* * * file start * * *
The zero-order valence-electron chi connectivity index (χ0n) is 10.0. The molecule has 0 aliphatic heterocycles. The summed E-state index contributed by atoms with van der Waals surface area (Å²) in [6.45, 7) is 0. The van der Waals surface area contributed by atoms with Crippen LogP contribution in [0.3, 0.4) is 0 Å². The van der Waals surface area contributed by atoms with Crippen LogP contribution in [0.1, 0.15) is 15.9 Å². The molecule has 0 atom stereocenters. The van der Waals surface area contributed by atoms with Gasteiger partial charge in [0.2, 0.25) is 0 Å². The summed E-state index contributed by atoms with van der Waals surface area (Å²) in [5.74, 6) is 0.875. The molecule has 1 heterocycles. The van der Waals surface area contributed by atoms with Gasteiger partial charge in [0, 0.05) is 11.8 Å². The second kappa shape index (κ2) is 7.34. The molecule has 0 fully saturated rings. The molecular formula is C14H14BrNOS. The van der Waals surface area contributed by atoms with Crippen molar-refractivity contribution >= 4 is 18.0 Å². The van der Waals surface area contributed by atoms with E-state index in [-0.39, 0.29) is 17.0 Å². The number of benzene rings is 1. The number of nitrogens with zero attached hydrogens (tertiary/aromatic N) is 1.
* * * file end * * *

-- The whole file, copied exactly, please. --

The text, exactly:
The zero-order valence-electron chi connectivity index (χ0n) is 10.0. The molecule has 0 aliphatic heterocycles. The summed E-state index contributed by atoms with van der Waals surface area (Å²) in [6.45, 7) is 0. The van der Waals surface area contributed by atoms with Crippen LogP contribution in [0.3, 0.4) is 0 Å². The van der Waals surface area contributed by atoms with Crippen LogP contribution in [0.1, 0.15) is 15.9 Å². The molecule has 0 atom stereocenters. The van der Waals surface area contributed by atoms with Gasteiger partial charge in [0.2, 0.25) is 0 Å². The summed E-state index contributed by atoms with van der Waals surface area (Å²) in [5.74, 6) is 0.875. The molecule has 1 heterocycles. The van der Waals surface area contributed by atoms with Gasteiger partial charge in [0, 0.05) is 11.8 Å². The second kappa shape index (κ2) is 7.34. The molecule has 0 fully saturated rings. The molecular formula is C14H14BrNOS. The van der Waals surface area contributed by atoms with Crippen molar-refractivity contribution >= 4 is 18.0 Å². The van der Waals surface area contributed by atoms with E-state index in [-0.39, 0.29) is 17.0 Å². The number of benzene rings is 1. The number of nitrogens with zero attached hydrogens (tertiary/aromatic N) is 1.